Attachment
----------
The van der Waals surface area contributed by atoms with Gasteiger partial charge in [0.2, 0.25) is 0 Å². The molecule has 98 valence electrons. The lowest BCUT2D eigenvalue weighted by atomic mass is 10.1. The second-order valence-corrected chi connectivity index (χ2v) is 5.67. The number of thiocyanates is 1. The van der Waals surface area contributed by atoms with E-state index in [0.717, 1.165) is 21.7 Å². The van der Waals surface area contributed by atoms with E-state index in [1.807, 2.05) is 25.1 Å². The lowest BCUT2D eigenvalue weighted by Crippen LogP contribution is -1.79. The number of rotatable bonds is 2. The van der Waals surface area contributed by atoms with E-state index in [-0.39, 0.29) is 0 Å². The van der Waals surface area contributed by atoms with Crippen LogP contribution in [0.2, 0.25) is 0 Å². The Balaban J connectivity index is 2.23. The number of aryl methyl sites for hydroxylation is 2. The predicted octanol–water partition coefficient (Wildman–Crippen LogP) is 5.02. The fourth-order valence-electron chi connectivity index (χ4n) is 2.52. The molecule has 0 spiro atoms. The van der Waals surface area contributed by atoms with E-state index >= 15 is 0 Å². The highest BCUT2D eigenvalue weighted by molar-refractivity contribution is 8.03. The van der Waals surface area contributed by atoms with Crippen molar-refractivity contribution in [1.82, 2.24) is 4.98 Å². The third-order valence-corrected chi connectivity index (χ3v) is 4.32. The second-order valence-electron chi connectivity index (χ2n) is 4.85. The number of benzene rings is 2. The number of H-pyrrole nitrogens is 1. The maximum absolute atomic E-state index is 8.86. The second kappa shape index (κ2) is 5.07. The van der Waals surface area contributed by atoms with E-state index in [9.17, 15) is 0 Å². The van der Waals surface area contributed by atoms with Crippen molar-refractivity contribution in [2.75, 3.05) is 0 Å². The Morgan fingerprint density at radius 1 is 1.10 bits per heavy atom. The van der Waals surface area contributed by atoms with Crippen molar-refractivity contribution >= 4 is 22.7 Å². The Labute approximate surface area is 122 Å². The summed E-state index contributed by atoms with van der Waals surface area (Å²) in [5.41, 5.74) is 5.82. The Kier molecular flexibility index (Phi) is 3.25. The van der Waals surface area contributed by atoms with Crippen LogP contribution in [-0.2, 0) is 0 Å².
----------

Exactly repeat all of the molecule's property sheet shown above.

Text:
The van der Waals surface area contributed by atoms with Gasteiger partial charge in [0.2, 0.25) is 0 Å². The molecule has 98 valence electrons. The lowest BCUT2D eigenvalue weighted by atomic mass is 10.1. The second-order valence-corrected chi connectivity index (χ2v) is 5.67. The number of thiocyanates is 1. The van der Waals surface area contributed by atoms with E-state index in [0.717, 1.165) is 21.7 Å². The van der Waals surface area contributed by atoms with E-state index in [1.807, 2.05) is 25.1 Å². The lowest BCUT2D eigenvalue weighted by Crippen LogP contribution is -1.79. The number of rotatable bonds is 2. The van der Waals surface area contributed by atoms with E-state index in [-0.39, 0.29) is 0 Å². The van der Waals surface area contributed by atoms with Crippen LogP contribution in [0.2, 0.25) is 0 Å². The Balaban J connectivity index is 2.23. The number of aryl methyl sites for hydroxylation is 2. The predicted octanol–water partition coefficient (Wildman–Crippen LogP) is 5.02. The fourth-order valence-electron chi connectivity index (χ4n) is 2.52. The molecule has 0 spiro atoms. The van der Waals surface area contributed by atoms with E-state index >= 15 is 0 Å². The highest BCUT2D eigenvalue weighted by molar-refractivity contribution is 8.03. The van der Waals surface area contributed by atoms with Crippen molar-refractivity contribution in [1.82, 2.24) is 4.98 Å². The third-order valence-corrected chi connectivity index (χ3v) is 4.32. The second-order valence-electron chi connectivity index (χ2n) is 4.85. The number of benzene rings is 2. The number of H-pyrrole nitrogens is 1. The maximum absolute atomic E-state index is 8.86. The second kappa shape index (κ2) is 5.07. The van der Waals surface area contributed by atoms with E-state index in [9.17, 15) is 0 Å². The van der Waals surface area contributed by atoms with Crippen molar-refractivity contribution in [2.75, 3.05) is 0 Å². The Morgan fingerprint density at radius 1 is 1.10 bits per heavy atom. The van der Waals surface area contributed by atoms with Crippen molar-refractivity contribution >= 4 is 22.7 Å². The Labute approximate surface area is 122 Å². The summed E-state index contributed by atoms with van der Waals surface area (Å²) in [5.41, 5.74) is 5.82. The Kier molecular flexibility index (Phi) is 3.25. The van der Waals surface area contributed by atoms with Crippen LogP contribution in [-0.2, 0) is 0 Å².